Dr Donnica only, sorry Annette but this is all I could manage and I think it is what our dear SB wanted. So, SB, this one's for you!
Donnica Moore on the history of her interest in CFS:
Basically I’ve always been very interested in and committed to women’s health issues in general. Particularly those issues which have been misdiagnosed, under-diagnosed, under-detected or under-treated. My particular pet peeve are doctors who dismiss women, or men, who have chronic complaints with the, you know, “It’s all in your head, dear.” and this was one of those diseases.
So, in 1992 I was the Founding Chairman on the National Congress on Women’s Health and we decided to do a seminar, as part of this congress, called: It’s Not All In Your Head. And one of the major diseases we focused on was Chronic Fatigue Syndrome.
So, I talked about it on and off and wrote about it a fair bit until, in 1999, lo and behold, my own husband who had previously been a triathlete and exercised every day no matter what, came down with a flu like illness which did not resolve and ultimately he was diagnosed with Chronic Fatigue Syndrome.
Several years later, in about 2004, my son Brian was in the same exact situation. He was a 100% well, he was a top athlete and he - my daughter and I all came down with the flu-like illness at the same time, my daughter and I got better in 7 to 10 days - and my son never recuperated. And, that’s pretty much the story we hear in about 90% of patients: that they were generally well until a flu-like illness, or some other event - for a minority of patients that might be a head trauma, or a car accident, a surgery, giving birth to a child - but the overwhelming high % of people with Chronic Fatigue Syndrome begin their journey with a flu-like illness.
On politics, insurers, governments...:
Well, I think the bigger issue is what’s the cost of not knowing the cause of Chronic Fatigue Syndrome and what is the cost of not knowing the treatment? The fact is we don’t even have that information but it’s probably in the billions of dollars.
I think what we have to focus on is the scenario in the United States. As much as I care about patients around the world, we have to start at home. And, we can’t make our scientific policy and our scientific research plans and research funding based on other countries being afraid that they’re going to have to bear a bigger burden of the cost for their disabled people. And, if they’re going to commit to helping disabled people, they should commit to helping all disabled people.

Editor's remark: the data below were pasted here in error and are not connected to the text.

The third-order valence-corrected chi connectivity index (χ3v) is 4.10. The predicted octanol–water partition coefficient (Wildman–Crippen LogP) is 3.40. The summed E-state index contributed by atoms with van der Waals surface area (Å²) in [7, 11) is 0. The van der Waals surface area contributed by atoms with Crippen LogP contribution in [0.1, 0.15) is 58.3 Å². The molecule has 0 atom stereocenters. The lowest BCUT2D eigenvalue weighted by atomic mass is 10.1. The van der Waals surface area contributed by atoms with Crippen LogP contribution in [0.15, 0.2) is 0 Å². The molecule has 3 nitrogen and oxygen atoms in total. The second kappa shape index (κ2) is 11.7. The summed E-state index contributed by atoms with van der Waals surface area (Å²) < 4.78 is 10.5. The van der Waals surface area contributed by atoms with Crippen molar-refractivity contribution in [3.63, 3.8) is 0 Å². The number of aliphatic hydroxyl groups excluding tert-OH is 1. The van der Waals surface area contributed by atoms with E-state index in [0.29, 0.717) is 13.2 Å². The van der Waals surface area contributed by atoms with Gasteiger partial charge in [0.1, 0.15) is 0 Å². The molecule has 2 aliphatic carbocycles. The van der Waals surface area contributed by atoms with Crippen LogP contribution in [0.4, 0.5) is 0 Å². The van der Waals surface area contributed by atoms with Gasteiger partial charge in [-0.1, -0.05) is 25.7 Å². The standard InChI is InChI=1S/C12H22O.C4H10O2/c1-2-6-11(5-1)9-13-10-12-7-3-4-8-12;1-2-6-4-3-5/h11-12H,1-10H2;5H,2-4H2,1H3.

Now, interestingly, back to the issue of children and Chronic Fatigue Syndrome, a paper just came out a week ago in the Journal Paediatrics, and it’s a very small paper - there are only 25 children with Chronic Fatigue Syndrome in this paper - but one of the key findings in this paper show that the quality of life for the children with Chronic Fatigue Syndrome was worse that that compared to previously published studies of kids with Type 1 Diabetes or Asthma.
This is the kind of thing that people need to understand: this disease causes significant disability, significantly impaired quality of life. And, of course, there’s a tremendous cost of treating but there’s an even bigger cost of not treating.
In answer to a question about how parents of children with CFS or FM should plan for the future.
That’s a great question because one of the biggest frustrations is we can’t plan for the future. If I had known when my son became ill that it was going to last this long - and my son is a 16 year old high school junior; he’s been sick with this for over five years - I would have made very different decisions about his schooling, and his overall treatment than I did at the time when I kept hoping it was going to get better.
We don’t have a crystal ball. The only study that’s available on the long term follow-up of children, that I know about, is a study Dr David Bell did, well more than ten years ago, which looked at 225 children - as far as medical studies go that’s a very small group - and they found that 50% of them got a little better after 2 years. 25% of the remainder got a little better after 6 years. 25% of the remainder got worse and 25% stayed the same. So, when I read that five years ago, I was devastated thinking that my son might be sick for six years and I couldn’t even think of the possibility that it would be for ever. But, if now you told me that in sick years he would be well, I would take that in a minute! So we can’t plan. Every other one of my children’s classmates are planning for college. We don’t know if he can go to college. And, he’s the number one student in his class. But, he can barely get across the street to go to high school.
But the other very important thing that you mentioned, and this is a semantic issue, is the difference between saying someone has chronic fatigue and saying Chronic Fatigue Syndrome. Calling Chronic Fatigue Syndrome, or CFS: chronic fatigue is like calling Tuberculosis: chronic cough, or calling Parkinson’s Disease: chronic shaking.
Chronic Fatigue Syndrome is a very complex neuro-immune disease that has so many sequelae and so many side effects and consequences and other organ system failures well beyond fatigue. And, that fatigue is not “I’m tired”, it’s not “I don’t feel like playing soccer today.”, that fatigue is “I don’t have the energy to lift a water bottle or get to the bathroom.